The 4 Fs of Outboard Buying

The Four Fs of Outboards

You’ve heard of the four “C”s for buying diamonds, but have you heard of the four “F”s for buying an outboard?
It’s because I just made it up for this piece.
The four “C”s are cut, clarity, color, and carat while the four “F”s are fit, finish, function, and fuel economy.

I’m not here to play brand favorites, I’m just pointing out that there are differences besides just price. Every day we get phone calls with people asking prices while they conduct their “research” online at the same time.

The “research” as it’s stated by the caller is far different than what I considered research as an R&D scientist. When I hear research on the other end of the phone, or see it written in an email, all I see or hear is price shopping. Research in it’s contemporary sense has become using a search engine to shop prices and not much else. I’ll get pumped for information just to have the caller buy it online for a few bucks less from an online outboard clearing house. I get that the economy is crap and that leadership lines their pockets with tax payer dollars, so saving a buck is generally a high priority in most households. I get all of that trust me, but calling price shopping research is just wrong.

Those online outboard deals come at hidden costs not always visible to the researcher/shopper. Just like buying that diamond with the four “C”s the outboard has it’s attributes as the driving factor in it’s price. Free shipping is often the decider when online researching/price shopping a product to buy. Let’s be clear there is no such thing as “FREE SHIPPING”, the shipping companies wouldn’t exist if that were true. In fact the world economy would collapse if it were true as there’d be no incentive to produce a product if it’d cost money to sell.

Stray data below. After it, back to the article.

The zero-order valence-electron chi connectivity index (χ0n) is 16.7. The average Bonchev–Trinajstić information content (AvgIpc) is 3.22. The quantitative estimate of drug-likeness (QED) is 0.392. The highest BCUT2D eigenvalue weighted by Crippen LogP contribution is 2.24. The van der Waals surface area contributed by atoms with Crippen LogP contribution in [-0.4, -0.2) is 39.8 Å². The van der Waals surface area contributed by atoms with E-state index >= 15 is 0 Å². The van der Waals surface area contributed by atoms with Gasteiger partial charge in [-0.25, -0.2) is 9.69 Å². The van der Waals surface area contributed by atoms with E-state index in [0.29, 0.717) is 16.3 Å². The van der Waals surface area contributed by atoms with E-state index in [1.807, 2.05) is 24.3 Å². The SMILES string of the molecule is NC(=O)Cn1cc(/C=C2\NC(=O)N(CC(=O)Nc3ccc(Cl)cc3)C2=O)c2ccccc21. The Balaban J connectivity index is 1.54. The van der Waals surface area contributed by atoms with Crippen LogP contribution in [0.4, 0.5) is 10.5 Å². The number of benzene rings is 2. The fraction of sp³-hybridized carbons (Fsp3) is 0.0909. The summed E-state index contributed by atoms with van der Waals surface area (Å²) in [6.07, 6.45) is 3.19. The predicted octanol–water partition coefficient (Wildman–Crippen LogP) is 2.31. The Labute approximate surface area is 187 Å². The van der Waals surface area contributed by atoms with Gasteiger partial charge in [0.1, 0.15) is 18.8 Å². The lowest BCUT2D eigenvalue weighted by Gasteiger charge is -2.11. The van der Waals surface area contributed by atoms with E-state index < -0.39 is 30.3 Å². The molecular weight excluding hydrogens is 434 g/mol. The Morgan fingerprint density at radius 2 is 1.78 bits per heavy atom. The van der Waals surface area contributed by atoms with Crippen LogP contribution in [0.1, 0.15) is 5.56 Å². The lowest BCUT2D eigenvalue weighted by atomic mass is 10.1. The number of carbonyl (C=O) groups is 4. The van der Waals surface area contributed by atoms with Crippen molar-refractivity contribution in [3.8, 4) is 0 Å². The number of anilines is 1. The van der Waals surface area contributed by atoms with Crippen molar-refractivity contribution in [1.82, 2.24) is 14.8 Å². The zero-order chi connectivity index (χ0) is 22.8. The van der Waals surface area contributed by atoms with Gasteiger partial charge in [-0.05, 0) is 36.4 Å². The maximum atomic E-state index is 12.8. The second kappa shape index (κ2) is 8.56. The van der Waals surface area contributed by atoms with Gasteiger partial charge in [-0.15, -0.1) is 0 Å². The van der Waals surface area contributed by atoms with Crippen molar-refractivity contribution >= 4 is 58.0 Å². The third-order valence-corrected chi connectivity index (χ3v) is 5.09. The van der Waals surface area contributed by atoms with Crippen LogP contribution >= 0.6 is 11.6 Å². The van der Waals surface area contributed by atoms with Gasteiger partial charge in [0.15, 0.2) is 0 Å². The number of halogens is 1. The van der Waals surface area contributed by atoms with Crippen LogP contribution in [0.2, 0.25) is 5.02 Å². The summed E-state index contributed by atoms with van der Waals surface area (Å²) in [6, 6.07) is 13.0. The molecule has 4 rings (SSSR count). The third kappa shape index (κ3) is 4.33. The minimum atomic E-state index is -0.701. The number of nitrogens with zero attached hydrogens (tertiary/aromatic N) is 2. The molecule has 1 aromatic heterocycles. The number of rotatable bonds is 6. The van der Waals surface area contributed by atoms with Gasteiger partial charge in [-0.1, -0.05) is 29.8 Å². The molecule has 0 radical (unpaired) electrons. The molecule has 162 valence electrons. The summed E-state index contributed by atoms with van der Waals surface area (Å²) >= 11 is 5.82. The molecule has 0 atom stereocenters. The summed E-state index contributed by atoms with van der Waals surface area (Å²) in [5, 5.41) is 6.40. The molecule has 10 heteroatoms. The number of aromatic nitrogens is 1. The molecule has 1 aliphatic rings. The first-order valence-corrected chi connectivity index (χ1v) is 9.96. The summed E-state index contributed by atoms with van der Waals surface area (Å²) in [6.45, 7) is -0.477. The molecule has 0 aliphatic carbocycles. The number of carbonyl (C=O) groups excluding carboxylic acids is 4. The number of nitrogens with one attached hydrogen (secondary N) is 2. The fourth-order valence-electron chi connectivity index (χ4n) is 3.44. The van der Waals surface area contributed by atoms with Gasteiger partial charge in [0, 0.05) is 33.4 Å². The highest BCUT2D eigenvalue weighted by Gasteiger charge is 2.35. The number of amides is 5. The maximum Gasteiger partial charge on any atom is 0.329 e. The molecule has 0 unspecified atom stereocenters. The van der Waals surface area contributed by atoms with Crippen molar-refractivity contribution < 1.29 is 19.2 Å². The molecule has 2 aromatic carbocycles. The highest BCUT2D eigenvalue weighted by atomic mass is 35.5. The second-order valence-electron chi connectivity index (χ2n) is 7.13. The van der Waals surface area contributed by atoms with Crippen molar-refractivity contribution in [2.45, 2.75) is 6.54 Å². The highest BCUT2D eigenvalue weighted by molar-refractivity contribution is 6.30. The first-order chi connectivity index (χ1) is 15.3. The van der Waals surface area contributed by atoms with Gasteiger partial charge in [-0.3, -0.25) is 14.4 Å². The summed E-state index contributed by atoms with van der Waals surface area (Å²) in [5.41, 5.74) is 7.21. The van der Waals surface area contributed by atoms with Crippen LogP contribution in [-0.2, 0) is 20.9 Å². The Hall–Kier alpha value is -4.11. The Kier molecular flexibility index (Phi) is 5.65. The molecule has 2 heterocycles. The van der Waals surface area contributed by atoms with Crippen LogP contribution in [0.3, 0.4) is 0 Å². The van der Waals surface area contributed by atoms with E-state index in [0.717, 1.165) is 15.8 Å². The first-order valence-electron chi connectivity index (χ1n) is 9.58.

It absolutely depresses me when a customer brings in a Yamaha outboard they bought online from only for me to tell them it’s not a Yamaha and we don’t have parts for it. Sometimes it’s the obvious Yanamaha (or similar misspelling) sticker on the cowling, other times it’s the made in CH1N4 tomfoolery design and components. A bit of real research could save you from getting dupped once you see a too good to be true deal with free shipping. So much of our time is wasted supporting people who know better but pull that buy trigger online anyway.